Economic Update – Winter 2023 | “Short-Lived Turbulence”
There is no question that 2022 was a difficult year for investors. The rapid rise in interest rates presented significant headwinds to both the stock and bond markets. The Bloomberg Aggregate Bond Index was down 13.1% as of December 31, 2022. The second worst year occurred in 1994 when the index was down just 2.9%. Similarly, the S&P 500 was down 18.11%. With neither equity nor fixed income providing any relief, investors were left with nowhere to hide. Looking ahead to 2023, the primary concern is around the probability and/or severity of an economic recession. We explore this concern in detail and its impacts on financial markets below.
The Yield Curve
To start, the level of interest rates at different periods (the “yield curve”) has historically acted as a quick visual to provide insight into what the broad markets are expecting. An “upward sloping” yield curve, where long-term rates are higher than short-term rates is considered normal and indicative of a growing economy. This signals that investors expect interest rates to be higher in the future than they are today. The current yield curve, however, is “inverted” or downward sloping after 12 months as indicated in the chart below.
It is worth pointing out that recent recessions were precluded by inverted yield curves and negative spreads. At its peak, the 3-month T-bill was yielding 90 basis points more than the 10-year note (a spread not seen since late 2000). This is strong evidence of a recession beginning in 2023.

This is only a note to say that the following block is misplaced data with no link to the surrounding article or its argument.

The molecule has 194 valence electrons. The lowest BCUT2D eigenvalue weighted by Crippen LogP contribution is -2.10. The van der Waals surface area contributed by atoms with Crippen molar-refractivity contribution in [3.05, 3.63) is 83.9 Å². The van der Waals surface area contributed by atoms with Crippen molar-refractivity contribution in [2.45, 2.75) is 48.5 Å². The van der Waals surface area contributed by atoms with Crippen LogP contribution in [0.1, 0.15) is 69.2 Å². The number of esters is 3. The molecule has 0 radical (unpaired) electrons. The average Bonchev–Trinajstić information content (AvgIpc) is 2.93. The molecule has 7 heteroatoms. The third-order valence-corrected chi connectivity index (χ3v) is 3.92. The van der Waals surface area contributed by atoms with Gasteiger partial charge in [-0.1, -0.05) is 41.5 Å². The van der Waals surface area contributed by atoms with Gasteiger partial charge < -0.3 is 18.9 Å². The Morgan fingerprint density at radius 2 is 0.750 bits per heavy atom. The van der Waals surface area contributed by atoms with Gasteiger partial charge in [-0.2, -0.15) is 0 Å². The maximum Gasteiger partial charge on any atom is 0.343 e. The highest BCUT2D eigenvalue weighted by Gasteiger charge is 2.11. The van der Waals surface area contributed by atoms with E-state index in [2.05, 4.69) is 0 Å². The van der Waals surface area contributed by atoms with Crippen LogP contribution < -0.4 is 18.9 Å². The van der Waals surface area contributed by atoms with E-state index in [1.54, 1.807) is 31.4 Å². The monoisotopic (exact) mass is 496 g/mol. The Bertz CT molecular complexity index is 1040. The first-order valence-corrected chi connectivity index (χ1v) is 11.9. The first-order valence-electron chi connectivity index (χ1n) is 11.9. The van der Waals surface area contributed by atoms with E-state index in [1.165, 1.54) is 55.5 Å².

The Federal Reserve
Central Bank policy will continue to provide headlines in the new year. As of the December meeting, the Federal Reserve Bank, “the Fed”, has increased its benchmark Fed Funds rate by 425 basis points since February to 4.50%. Since April, the Fed raised this rate by 75 basis points every meeting, up until December when they raised it by 50 basis points.
This is Reminiscent of Paul Volcker, the anti-inflation Federal Reserve Chairman who waged war on 1970s-era inflation before the recession of ’80-’82. These two eras are fundamentally different, however, Volcker was raising rates in response to runaway inflation in the 70s, whereas the current Fed Chairman, Jerome Powell, is raising them to prevent such inflation from returning. The early 80s were also plagued by double-digit unemployment rates not present currently.
How does the Fed view progress in its battle against inflation? The chart below compares PCE (the Fed’s preferred measure of inflation), PCE excluding the volatile food and energy prices, the Fed’s benchmark rate, and the 2% target the Fed shoots for.
As we can see, the PCE was below the Fed’s 2% target for the 2 years preceding 2021. Initially, the Fed believed rising costs were “transitionary” and would subside. However, as the PCE level continued to rise, the Fed finally took action in Spring of ’22.
Besides explicitly raising the Fed Funds rate, the Fed can also influence rates by controlling its balance sheet. To help reduce interest rates in the aftermath of COVID, the Fed began increasing the number of assets they purchase (they more than doubled the size of their balance sheet by the end of 2021). Known as “quantitative easing” the goal of the Fed was to provide liquidity and ultimately reduce yields on mortgage-backed securities and Treasuries. Starting in 2022, the Fed switched their efforts toward taming inflation, and therefore began “quantitative tightening”, or selling these assets to have the inverse effect. The Fed announced they plan to shrink their balance sheet, albeit by a smaller amount than originally claimed.
One concern for the economy is that consumers will stop spending due to recession fears. The University of Michigan does a poll on Consumer Sentiment which measures a consumer’s expectation of earning more money and making large purchases in the upcoming months. Consumer sentiment can potentially provide a look into future inflation inputs: less anticipated spending could mean falling prices on goods and services but also recession expectations.